"I think he [Berbatov] is a fantastic player but if he wanted to go – if someone wants out that much – it's a big problem for them to stay," Redknapp says. "Robbie Keane was a big loss. Robbie was a character in the dressing-room, he was a leader around the place as well as being a terrific player. You need people like Robbie. He was a big, big loss. Once Liverpool came in it was difficult, he was a supporter. Daniel [Levy, Spurs chairman] would have liked to have kept him but for me it is Robbie's personality as much as anything else.
"I haven't really got too many new signings up my sleeve at the moment. I just wish I could turn the clock back – imagine having taken those two Argentinians, Carlos Tevez and Javier Mascherano when they were available at West Ham. To think they couldn't always get in West Ham's team and what fantastic players they are. It's going to be hard to find players who will improve your team but sometimes they come along and you have to make the right moves when they are available."
Earlier in the day, at his press conference, Redknapp had announced that he will pick his gaffe-prone goalkeeper Heurelho Gomes against Blackburn. Redknapp is very quick to point out that he has a long way to go with Tottenham and that he believes it will take a few signings to get them to what he calls "the next level". "I have had a good start but that's all I have had," he says. "Results have gone well but there is a long way to go – we are still sitting second bottom but I am not getting carried away."
It is interesting that it did not take a lot of money from Levy to tempt Redknapp to leave Portsmouth, rather it was the scale of the challenge after he turned down the chance to manage Newcastle United in January. "Financially it [Spurs] wasn't a better move than Portsmouth, no way," Redknapp says. "In fact in all honesty I won't be any better off financially, it was just something that I had to do. I loved my time at Portsmouth, I liked the players but once I turned Newcastle down I felt people were saying, 'He's in the comfort zone, no ambition'.
"I just thought Spurs were a challenge that I had to take on. It was difficult, Portsmouth are a great club and a great way of life, it was 25 minutes to the training ground. No one bothered me. To take on a team with two points on the bottom of the league, some people said: 'Are you sure you're all right Harry?'"
He does not feel that he has anything to prove and cites his record as a manager proudly. At Bournemouth he was the first manager to take the club into the second tier of English football. At West Ham he stopped them from being a "yo-yo club".
He saved Portsmouth, twice in fact, and apart from Southampton's relegation season there has been a lot to be proud of culminating with winning the FA Cup last season. He does not attack Ramos personally but there is a point he wants to get off his chest about foreign managers. "I think the foreign coaches always come in and take over big clubs. Let them take West Brom this year – would they do better than Tony Mowbray? Would they do better than Phil Brown at Hull? No way. Let them go in at Stoke and do better than Tony [Pulis] has done, or at Portsmouth. They tried a foreign manager [Velimir Zajec] when I left first time and it ended up as a disaster. I think we get carried away with the foreign coaches and that they might be so much better.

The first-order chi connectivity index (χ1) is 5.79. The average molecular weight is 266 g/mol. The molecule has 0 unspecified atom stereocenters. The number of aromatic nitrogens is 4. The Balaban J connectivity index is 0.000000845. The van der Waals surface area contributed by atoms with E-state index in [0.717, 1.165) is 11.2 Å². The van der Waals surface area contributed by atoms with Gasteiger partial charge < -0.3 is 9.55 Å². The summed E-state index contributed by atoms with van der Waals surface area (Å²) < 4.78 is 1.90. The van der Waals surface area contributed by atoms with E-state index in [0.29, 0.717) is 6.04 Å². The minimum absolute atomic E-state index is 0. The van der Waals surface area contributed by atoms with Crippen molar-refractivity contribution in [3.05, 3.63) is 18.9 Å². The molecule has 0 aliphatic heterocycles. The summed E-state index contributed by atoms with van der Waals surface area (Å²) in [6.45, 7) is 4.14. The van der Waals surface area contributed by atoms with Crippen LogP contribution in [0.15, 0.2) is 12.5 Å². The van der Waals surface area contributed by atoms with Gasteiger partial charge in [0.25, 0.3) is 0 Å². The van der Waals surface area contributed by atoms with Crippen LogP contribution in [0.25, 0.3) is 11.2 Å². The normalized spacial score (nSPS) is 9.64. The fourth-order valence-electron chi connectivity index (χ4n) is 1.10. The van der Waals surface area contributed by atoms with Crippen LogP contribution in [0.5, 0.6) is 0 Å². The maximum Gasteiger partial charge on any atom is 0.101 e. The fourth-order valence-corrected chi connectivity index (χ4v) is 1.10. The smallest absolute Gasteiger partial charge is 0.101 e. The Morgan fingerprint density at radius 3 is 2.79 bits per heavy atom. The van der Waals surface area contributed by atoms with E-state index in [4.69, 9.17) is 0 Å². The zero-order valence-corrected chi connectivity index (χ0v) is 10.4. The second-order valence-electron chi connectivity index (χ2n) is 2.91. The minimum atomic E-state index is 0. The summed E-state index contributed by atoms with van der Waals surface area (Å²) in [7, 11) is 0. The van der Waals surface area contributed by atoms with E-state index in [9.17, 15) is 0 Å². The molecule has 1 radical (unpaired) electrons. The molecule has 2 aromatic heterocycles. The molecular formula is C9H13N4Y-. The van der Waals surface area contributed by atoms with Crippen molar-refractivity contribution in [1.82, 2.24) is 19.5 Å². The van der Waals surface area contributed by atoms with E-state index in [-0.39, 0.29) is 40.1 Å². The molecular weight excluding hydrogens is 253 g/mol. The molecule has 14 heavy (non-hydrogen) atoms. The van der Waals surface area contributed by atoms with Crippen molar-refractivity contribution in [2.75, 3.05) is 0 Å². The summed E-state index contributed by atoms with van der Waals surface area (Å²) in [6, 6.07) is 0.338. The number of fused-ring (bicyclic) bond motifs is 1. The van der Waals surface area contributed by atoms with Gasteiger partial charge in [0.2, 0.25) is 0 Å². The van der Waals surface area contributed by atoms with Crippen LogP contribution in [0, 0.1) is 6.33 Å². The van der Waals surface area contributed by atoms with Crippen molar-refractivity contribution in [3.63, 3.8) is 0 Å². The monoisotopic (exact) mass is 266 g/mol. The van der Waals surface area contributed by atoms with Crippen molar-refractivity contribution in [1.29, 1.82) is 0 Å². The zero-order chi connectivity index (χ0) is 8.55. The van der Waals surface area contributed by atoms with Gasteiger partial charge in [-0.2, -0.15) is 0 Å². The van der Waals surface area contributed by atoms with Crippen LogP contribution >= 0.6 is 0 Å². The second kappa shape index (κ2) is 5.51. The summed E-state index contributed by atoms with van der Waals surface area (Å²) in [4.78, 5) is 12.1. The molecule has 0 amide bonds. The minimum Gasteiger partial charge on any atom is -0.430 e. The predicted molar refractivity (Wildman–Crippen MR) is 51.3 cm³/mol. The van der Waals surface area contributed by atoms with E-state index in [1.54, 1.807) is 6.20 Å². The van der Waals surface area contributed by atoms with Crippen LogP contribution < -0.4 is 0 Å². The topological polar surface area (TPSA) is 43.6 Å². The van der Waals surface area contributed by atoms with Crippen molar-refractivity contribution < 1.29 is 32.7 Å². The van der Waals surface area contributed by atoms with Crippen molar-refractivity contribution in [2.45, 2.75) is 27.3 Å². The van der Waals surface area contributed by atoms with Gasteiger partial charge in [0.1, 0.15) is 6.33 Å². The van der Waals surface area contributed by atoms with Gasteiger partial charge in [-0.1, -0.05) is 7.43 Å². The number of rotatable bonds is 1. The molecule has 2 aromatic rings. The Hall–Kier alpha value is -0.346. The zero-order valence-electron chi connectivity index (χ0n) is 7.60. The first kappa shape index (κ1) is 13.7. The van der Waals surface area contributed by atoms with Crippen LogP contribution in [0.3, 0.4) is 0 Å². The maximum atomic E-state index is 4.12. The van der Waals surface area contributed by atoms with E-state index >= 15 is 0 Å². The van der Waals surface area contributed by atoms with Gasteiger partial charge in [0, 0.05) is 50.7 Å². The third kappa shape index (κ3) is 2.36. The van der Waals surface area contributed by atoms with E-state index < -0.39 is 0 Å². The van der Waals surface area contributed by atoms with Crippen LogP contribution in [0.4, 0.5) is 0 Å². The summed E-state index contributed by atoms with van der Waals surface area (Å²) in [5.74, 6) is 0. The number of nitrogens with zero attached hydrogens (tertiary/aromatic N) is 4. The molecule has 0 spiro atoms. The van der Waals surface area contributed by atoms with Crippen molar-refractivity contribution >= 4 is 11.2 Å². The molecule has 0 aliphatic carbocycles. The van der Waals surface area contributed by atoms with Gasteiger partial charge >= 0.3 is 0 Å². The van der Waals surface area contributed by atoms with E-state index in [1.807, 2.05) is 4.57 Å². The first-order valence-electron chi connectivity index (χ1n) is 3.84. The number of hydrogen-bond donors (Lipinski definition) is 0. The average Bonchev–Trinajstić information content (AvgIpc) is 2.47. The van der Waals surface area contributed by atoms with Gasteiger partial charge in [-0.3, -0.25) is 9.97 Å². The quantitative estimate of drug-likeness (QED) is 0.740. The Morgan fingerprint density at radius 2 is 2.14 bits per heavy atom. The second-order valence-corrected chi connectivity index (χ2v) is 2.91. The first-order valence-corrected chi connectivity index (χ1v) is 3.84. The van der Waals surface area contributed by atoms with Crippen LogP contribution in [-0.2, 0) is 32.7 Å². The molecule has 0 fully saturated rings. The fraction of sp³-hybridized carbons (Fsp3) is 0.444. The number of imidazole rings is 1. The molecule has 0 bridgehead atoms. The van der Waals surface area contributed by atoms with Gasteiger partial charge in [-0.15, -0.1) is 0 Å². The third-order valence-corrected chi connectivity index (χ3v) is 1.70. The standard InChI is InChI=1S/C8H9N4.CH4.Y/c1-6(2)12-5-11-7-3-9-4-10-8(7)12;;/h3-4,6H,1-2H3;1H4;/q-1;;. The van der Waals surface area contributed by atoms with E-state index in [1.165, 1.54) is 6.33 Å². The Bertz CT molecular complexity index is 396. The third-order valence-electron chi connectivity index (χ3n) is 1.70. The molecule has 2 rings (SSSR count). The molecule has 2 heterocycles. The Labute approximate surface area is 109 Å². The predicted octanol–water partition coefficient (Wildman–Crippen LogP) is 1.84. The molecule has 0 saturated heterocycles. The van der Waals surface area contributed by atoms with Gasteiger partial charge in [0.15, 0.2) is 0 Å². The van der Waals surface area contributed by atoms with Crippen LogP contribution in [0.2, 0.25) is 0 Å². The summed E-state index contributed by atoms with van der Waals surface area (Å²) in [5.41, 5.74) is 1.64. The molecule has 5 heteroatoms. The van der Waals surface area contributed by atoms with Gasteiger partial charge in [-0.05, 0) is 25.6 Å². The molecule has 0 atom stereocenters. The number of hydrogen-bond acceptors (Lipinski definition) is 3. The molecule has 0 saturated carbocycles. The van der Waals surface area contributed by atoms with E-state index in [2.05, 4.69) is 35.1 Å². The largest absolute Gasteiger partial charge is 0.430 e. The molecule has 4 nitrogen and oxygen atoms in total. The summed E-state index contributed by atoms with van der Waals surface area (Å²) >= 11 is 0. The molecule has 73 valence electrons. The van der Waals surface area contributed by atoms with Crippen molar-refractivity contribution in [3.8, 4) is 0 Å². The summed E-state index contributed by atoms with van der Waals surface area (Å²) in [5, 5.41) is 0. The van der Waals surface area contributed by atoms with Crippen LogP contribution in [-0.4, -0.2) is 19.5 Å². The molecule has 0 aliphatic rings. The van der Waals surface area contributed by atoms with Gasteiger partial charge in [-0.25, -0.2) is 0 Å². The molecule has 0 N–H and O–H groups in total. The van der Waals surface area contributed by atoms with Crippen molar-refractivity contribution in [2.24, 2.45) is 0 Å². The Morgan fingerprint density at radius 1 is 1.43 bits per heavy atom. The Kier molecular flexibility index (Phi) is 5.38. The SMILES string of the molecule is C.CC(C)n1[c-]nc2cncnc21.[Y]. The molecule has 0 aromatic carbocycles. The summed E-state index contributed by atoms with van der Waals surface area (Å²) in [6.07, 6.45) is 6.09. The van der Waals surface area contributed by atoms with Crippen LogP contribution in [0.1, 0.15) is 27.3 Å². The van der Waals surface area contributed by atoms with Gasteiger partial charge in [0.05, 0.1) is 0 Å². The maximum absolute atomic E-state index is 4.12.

"It might be sexier to have a manager who has come from such-and-such club because it is a big club. But the best club teams in the world are in this country, not in Italy. Spain have got a couple of great clubs but in the main I think the winners of the European Cup will come from our top four. I would just like to see more English managers given the chance to come up the ladder."
It has been a hard journey for Redknapp, from coaching in Phoenix and Seattle to being assistant to his great friend Bobby Moore at Oxford City. "At times I used to sit there thinking 'What am I doing here?' and then I'd look at Bob and think 'What is he doing here?'" Redknapp says. "He got written off after struggling at Southend but given the chance he could have been the greatest manager West Ham ever had." You realise in that moment why Redknapp is taking on the challenge at Spurs: it is for people like his dad, like Bobby Moore whose lives taught him to grab opportunities with both hands.
My Other Life
At the moment life is pretty hectic and I don't get a lot of time. I've got Jamie Carragher's autobiography to read. I love him, I think he a fantastic character, him and Stevie Gerrard, and my Jamie loves him. So I'm going to read Carra's book. The most relaxing thing for me is walking my dogs, two British bulldogs, on Studland beach where I live. I love it. They go for a paddle and some nights I can walk for an hour and I don't see another person. It allows me to switch off completely and relax.
Harry Redknapp was the first English manager to win the Intertoto Cup – his West Ham United side defeating Metz in August 1999 to reach the Uefa Cup. Aston Villa's John Gregory is the only other Englishman to match his feat.
Facts of life Redknapp's career in management
AFC Bournemouth Oct 1983 – June 1992, 457 games
West Ham United Aug 1994 – May 2001, 327 games
Portsmouth Mar 2002 – Nov 2004, 116 games
Southampton Dec 2004 – Dec 2005, 49 games
Portsmouth Dec 2005 – Oct 2008, 127 games
Tottenham Oct 2008 – present, 7 games